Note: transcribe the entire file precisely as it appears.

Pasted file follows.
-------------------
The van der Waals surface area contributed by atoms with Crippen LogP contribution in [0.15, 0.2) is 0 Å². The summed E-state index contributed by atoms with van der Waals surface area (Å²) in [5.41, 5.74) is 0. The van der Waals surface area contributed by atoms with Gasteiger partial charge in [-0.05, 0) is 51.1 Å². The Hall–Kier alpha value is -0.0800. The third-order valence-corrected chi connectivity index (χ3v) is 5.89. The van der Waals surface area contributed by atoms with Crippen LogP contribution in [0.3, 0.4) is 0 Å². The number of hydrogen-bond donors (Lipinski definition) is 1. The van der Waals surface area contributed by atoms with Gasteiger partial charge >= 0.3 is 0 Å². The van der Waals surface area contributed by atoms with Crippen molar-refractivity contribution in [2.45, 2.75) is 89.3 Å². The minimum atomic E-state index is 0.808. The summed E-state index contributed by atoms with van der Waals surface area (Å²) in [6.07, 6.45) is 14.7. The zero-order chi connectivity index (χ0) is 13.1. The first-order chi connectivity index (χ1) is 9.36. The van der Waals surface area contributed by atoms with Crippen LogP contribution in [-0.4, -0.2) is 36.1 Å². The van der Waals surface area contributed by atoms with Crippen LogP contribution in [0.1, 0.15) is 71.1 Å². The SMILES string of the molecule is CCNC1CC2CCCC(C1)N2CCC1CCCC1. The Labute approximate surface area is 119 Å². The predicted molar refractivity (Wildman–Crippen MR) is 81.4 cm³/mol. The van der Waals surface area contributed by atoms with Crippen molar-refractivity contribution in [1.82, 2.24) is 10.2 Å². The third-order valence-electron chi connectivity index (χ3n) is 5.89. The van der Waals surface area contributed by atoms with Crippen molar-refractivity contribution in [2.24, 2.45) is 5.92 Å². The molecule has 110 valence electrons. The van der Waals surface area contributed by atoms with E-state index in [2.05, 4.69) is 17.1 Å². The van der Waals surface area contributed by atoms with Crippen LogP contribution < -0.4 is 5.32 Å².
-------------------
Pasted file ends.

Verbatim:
The van der Waals surface area contributed by atoms with Crippen LogP contribution in [0.15, 0.2) is 0 Å². The summed E-state index contributed by atoms with van der Waals surface area (Å²) in [5.41, 5.74) is 0. The van der Waals surface area contributed by atoms with Gasteiger partial charge in [-0.05, 0) is 51.1 Å². The Hall–Kier alpha value is -0.0800. The third-order valence-corrected chi connectivity index (χ3v) is 5.89. The van der Waals surface area contributed by atoms with Crippen LogP contribution in [0.3, 0.4) is 0 Å². The number of hydrogen-bond donors (Lipinski definition) is 1. The van der Waals surface area contributed by atoms with Gasteiger partial charge >= 0.3 is 0 Å². The van der Waals surface area contributed by atoms with Crippen molar-refractivity contribution in [2.45, 2.75) is 89.3 Å². The minimum atomic E-state index is 0.808. The summed E-state index contributed by atoms with van der Waals surface area (Å²) in [6.07, 6.45) is 14.7. The zero-order chi connectivity index (χ0) is 13.1. The first-order chi connectivity index (χ1) is 9.36. The van der Waals surface area contributed by atoms with Crippen LogP contribution in [-0.4, -0.2) is 36.1 Å². The van der Waals surface area contributed by atoms with Crippen LogP contribution in [0.1, 0.15) is 71.1 Å². The SMILES string of the molecule is CCNC1CC2CCCC(C1)N2CCC1CCCC1. The Labute approximate surface area is 119 Å². The predicted molar refractivity (Wildman–Crippen MR) is 81.4 cm³/mol. The van der Waals surface area contributed by atoms with Crippen molar-refractivity contribution in [1.82, 2.24) is 10.2 Å². The third-order valence-electron chi connectivity index (χ3n) is 5.89. The van der Waals surface area contributed by atoms with Crippen molar-refractivity contribution in [2.24, 2.45) is 5.92 Å². The molecule has 110 valence electrons. The van der Waals surface area contributed by atoms with E-state index in [2.05, 4.69) is 17.1 Å². The van der Waals surface area contributed by atoms with Crippen LogP contribution < -0.4 is 5.32 Å².